Apr 102012
Comments
off

Thrive Or Die On Your Company’s Culture

Organizational culture has been defined as “the specific collection of values and norms that are shared by people and groups in an organization, and that control the way they interact with each other and with outside stakeholders and/or customers.”

Organizations can have strong cultures or weak cultures.  An organization with a strong culture operates like a well-oiled machine, cruising along with a strong set of values and norms that actively guide the way it operates.  Organizations with weak cultures have little alignment with organizational values, and controls are exercised through extensive procedures and bureaucracy.

An unhealthy culture can inhibit growth and even contribute to the organization’s eventual failure.  In many cases employees perform only the minimal necessary tasks without putting in extra effort.  Productivity and service decline and growth comes to a halt.  If entrepreneurs don’t see the signals and fail to act, it may be too late to make needed changes.  Sometimes failure comes by way of a slow business death.

Some of the warning signs of an unhealthy organizational culture include increased turnover, difficulty hiring talented people, people coming in late to work, lack of attendance in company events and an “us-versus-them” mentality between employees and management.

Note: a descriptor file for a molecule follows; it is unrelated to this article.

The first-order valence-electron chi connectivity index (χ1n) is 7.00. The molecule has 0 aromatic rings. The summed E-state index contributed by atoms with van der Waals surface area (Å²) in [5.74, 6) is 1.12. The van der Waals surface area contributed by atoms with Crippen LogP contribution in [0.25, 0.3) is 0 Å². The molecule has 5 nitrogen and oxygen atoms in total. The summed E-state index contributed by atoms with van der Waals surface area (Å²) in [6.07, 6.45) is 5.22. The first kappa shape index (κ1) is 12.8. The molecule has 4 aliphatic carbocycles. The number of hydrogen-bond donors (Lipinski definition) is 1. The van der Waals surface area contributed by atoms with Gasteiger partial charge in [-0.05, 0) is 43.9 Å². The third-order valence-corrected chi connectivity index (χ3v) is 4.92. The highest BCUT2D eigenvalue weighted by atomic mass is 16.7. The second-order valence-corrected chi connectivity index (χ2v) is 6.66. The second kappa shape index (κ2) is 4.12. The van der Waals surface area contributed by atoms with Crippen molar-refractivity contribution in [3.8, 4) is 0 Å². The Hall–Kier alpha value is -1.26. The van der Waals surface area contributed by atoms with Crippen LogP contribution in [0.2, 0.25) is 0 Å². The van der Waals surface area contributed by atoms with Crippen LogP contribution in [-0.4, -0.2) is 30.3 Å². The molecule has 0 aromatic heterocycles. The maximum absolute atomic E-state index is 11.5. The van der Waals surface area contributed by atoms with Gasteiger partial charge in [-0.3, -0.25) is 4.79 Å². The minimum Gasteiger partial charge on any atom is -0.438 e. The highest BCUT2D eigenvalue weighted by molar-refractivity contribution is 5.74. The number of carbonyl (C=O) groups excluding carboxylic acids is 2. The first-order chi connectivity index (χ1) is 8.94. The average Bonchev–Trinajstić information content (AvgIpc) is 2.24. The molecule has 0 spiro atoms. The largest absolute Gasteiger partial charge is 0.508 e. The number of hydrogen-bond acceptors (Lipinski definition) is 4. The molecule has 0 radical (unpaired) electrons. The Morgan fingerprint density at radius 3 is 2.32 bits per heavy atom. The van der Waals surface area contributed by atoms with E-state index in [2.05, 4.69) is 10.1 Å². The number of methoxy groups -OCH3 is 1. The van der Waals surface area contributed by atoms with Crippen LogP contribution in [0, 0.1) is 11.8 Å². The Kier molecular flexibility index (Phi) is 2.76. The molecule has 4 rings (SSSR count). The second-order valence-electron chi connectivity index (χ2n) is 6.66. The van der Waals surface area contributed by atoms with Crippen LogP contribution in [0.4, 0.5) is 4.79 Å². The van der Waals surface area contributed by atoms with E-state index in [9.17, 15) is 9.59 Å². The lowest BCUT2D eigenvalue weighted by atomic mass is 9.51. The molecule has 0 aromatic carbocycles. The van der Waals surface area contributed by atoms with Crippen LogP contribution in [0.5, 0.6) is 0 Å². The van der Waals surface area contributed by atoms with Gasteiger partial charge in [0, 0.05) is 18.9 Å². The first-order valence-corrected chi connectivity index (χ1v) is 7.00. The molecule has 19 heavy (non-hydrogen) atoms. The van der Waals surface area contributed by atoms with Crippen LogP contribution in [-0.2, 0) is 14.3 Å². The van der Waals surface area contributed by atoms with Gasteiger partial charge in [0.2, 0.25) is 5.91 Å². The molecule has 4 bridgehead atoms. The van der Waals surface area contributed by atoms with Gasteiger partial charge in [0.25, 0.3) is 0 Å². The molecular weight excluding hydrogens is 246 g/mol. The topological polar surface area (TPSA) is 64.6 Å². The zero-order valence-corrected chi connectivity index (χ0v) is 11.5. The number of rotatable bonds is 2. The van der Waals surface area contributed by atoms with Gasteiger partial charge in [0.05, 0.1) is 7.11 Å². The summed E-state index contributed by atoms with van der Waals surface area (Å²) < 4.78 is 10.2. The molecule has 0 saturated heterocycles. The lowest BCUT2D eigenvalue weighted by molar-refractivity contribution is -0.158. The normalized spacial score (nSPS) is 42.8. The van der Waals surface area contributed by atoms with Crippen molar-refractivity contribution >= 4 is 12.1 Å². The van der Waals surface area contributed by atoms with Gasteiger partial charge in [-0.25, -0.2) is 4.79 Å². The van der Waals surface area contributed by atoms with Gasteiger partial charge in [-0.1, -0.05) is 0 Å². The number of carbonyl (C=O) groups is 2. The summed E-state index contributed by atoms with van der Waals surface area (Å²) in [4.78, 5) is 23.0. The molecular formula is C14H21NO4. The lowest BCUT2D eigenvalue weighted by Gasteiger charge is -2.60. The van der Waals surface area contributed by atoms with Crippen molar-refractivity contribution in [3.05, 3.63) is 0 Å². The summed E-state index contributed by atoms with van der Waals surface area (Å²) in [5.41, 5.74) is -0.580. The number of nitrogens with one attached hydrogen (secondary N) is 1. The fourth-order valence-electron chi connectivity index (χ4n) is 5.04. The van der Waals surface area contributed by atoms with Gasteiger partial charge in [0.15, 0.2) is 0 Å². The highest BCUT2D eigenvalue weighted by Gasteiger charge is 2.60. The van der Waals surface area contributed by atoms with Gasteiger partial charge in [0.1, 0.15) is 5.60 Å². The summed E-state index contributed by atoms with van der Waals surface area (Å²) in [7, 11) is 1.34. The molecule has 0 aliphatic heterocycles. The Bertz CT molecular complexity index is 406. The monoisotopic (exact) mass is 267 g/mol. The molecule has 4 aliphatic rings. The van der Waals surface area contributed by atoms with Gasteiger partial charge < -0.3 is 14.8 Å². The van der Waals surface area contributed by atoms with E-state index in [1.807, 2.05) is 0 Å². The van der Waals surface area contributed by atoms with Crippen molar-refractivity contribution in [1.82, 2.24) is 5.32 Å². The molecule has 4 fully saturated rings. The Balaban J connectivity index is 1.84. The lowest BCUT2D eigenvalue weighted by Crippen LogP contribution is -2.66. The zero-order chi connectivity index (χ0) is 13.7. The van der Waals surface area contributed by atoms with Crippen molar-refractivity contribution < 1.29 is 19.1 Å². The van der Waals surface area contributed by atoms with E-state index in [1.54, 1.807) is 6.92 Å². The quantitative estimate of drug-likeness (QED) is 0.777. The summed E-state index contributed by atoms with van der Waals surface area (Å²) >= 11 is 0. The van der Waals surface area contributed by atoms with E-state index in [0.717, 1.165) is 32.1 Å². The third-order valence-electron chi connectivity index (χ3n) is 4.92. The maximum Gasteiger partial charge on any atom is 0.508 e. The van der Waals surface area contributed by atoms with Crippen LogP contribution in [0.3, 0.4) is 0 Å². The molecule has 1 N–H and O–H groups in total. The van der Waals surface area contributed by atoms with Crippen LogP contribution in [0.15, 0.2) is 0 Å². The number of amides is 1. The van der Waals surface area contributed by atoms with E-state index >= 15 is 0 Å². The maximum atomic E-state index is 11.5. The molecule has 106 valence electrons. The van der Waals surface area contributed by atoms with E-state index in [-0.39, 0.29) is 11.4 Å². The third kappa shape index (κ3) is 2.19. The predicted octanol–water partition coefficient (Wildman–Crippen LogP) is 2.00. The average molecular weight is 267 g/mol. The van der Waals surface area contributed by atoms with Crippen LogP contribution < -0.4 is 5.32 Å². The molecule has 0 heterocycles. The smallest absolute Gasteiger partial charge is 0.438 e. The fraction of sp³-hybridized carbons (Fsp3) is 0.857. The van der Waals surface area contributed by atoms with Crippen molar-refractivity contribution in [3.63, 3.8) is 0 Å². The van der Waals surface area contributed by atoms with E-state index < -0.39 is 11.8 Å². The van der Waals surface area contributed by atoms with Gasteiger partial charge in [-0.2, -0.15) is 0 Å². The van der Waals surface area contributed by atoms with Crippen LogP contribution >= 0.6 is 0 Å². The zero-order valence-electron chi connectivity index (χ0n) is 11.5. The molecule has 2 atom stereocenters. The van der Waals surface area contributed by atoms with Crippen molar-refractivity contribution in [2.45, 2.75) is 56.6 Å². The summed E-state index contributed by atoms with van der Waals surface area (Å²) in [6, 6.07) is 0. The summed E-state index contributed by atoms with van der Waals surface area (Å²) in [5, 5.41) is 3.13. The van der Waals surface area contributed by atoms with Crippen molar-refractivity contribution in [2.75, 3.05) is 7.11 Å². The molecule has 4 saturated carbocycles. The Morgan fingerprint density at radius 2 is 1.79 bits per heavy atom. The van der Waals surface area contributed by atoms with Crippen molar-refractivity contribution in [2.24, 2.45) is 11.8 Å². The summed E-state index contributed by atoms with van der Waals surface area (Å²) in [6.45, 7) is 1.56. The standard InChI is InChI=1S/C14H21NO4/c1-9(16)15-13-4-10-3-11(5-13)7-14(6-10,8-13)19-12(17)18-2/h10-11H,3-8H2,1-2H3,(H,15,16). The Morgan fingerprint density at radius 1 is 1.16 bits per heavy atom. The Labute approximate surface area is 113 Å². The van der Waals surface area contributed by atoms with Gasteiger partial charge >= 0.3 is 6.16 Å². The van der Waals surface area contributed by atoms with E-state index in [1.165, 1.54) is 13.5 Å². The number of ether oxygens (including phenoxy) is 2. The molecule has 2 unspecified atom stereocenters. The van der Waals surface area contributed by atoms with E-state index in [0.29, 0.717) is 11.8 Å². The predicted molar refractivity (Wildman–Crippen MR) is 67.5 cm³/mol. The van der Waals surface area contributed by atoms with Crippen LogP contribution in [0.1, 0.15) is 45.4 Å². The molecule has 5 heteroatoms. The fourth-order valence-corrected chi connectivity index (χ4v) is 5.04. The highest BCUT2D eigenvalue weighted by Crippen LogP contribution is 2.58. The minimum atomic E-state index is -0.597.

In contrast, a strong culture can contribute significantly to a business, but is particularly important to a small business.   Culture affects many areas of a company’s operations, helping determine its overall ethics and attitude toward public service.   It can increase employees’ commitment and productivity.

It’s not easy to build a strong culture; it takes commitment and hard work.  Shawn Parr, an expert blogger mentions some of the basic things that should be considered.

  1. Dynamic and engaged leadership
  2. Living values
  3. Responsibility and accountability
  4. Celebrating success and failure

Yet since very company is different, there are different ways to develop a culture that works. Additional things to be considered include:

  1. The prevailing culture should begin at the top
  2. All employees should be treated equally
  3. Hiring decisions should reflect desired company culture
  4. Two way communication is essential

Some of the companies with expert corporate cultures are Zappos, Google, Virgin, Whole Foods and Southwest Airlines.

If you are not investing time in building a strong company culture then you may not be getting the best from your employees, and you may be hindering the growth of your company.

Coaching and organizational development programs can help identify weaknesses in your company while developing a vibrant culture.

If I be of assistance in helping you lead your organization to a vibrant culture, contact me.

Until then, take care.

Comments are closed.

  • Follow Us

  • Keep In Touch

    Transition Execs, LLC
    (Cell) 602-568-5759
    transitionexecs@gmail.com